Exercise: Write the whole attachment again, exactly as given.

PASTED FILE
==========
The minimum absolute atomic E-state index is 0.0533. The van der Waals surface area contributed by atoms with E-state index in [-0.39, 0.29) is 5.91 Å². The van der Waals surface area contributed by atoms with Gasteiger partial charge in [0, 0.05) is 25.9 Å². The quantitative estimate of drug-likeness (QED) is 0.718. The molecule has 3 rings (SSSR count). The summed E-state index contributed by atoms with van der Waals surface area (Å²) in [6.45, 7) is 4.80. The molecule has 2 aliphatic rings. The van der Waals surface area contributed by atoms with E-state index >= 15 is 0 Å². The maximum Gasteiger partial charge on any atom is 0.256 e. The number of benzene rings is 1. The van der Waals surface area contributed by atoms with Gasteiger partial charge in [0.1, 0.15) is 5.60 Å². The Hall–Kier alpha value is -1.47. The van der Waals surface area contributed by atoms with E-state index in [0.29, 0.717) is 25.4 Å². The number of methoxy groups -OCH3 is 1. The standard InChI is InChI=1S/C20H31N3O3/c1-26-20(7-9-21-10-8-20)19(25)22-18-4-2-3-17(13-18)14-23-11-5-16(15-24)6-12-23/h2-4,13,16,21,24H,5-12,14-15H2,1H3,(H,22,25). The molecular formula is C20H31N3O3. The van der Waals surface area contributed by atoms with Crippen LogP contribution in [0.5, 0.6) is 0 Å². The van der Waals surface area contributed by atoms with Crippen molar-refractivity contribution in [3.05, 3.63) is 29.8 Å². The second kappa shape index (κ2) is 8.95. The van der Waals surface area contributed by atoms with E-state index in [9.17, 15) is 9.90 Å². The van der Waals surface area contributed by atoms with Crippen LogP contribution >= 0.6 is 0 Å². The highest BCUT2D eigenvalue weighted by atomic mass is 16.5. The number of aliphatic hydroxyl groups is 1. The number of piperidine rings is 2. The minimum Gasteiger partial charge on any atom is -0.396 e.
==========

The minimum absolute atomic E-state index is 0.0533. The van der Waals surface area contributed by atoms with E-state index in [-0.39, 0.29) is 5.91 Å². The van der Waals surface area contributed by atoms with Gasteiger partial charge in [0, 0.05) is 25.9 Å². The quantitative estimate of drug-likeness (QED) is 0.718. The molecule has 3 rings (SSSR count). The summed E-state index contributed by atoms with van der Waals surface area (Å²) in [6.45, 7) is 4.80. The molecule has 2 aliphatic rings. The van der Waals surface area contributed by atoms with E-state index >= 15 is 0 Å². The maximum Gasteiger partial charge on any atom is 0.256 e. The number of benzene rings is 1. The van der Waals surface area contributed by atoms with Gasteiger partial charge in [0.1, 0.15) is 5.60 Å². The Hall–Kier alpha value is -1.47. The van der Waals surface area contributed by atoms with E-state index in [0.29, 0.717) is 25.4 Å². The number of methoxy groups -OCH3 is 1. The standard InChI is InChI=1S/C20H31N3O3/c1-26-20(7-9-21-10-8-20)19(25)22-18-4-2-3-17(13-18)14-23-11-5-16(15-24)6-12-23/h2-4,13,16,21,24H,5-12,14-15H2,1H3,(H,22,25). The molecular formula is C20H31N3O3. The van der Waals surface area contributed by atoms with Crippen LogP contribution in [0.5, 0.6) is 0 Å². The van der Waals surface area contributed by atoms with Crippen molar-refractivity contribution in [3.05, 3.63) is 29.8 Å². The second kappa shape index (κ2) is 8.95. The van der Waals surface area contributed by atoms with E-state index in [9.17, 15) is 9.90 Å². The van der Waals surface area contributed by atoms with Crippen LogP contribution >= 0.6 is 0 Å². The highest BCUT2D eigenvalue weighted by atomic mass is 16.5. The number of aliphatic hydroxyl groups is 1. The number of piperidine rings is 2. The minimum Gasteiger partial charge on any atom is -0.396 e.